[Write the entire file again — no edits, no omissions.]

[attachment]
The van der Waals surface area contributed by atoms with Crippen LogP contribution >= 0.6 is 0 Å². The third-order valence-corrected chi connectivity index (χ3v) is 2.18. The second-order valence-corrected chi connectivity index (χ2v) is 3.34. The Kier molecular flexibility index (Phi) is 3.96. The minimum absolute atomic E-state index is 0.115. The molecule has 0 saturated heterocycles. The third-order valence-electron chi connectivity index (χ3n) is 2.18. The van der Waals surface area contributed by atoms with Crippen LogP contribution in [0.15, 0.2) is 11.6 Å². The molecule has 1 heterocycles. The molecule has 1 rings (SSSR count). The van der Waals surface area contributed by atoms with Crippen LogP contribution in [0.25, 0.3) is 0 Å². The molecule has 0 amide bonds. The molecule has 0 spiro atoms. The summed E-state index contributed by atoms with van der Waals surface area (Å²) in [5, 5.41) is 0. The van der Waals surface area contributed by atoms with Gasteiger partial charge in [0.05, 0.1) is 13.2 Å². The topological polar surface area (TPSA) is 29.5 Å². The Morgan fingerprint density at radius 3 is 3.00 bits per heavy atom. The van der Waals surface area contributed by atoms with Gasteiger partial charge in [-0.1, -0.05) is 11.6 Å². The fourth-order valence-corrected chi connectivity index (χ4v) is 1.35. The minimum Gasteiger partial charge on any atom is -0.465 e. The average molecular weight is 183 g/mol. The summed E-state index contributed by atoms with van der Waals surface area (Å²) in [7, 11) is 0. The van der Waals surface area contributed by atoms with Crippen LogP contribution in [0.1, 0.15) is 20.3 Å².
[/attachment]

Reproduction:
The van der Waals surface area contributed by atoms with Crippen LogP contribution >= 0.6 is 0 Å². The third-order valence-corrected chi connectivity index (χ3v) is 2.18. The second-order valence-corrected chi connectivity index (χ2v) is 3.34. The Kier molecular flexibility index (Phi) is 3.96. The minimum absolute atomic E-state index is 0.115. The molecule has 0 saturated heterocycles. The third-order valence-electron chi connectivity index (χ3n) is 2.18. The van der Waals surface area contributed by atoms with Crippen LogP contribution in [0.15, 0.2) is 11.6 Å². The molecule has 1 heterocycles. The molecule has 1 rings (SSSR count). The van der Waals surface area contributed by atoms with Crippen LogP contribution in [0.25, 0.3) is 0 Å². The molecule has 0 amide bonds. The molecule has 0 spiro atoms. The summed E-state index contributed by atoms with van der Waals surface area (Å²) in [5, 5.41) is 0. The van der Waals surface area contributed by atoms with Gasteiger partial charge in [0.05, 0.1) is 13.2 Å². The topological polar surface area (TPSA) is 29.5 Å². The Morgan fingerprint density at radius 3 is 3.00 bits per heavy atom. The van der Waals surface area contributed by atoms with Gasteiger partial charge in [-0.1, -0.05) is 11.6 Å². The fourth-order valence-corrected chi connectivity index (χ4v) is 1.35. The minimum Gasteiger partial charge on any atom is -0.465 e. The average molecular weight is 183 g/mol. The summed E-state index contributed by atoms with van der Waals surface area (Å²) in [7, 11) is 0. The van der Waals surface area contributed by atoms with Crippen LogP contribution in [0.1, 0.15) is 20.3 Å².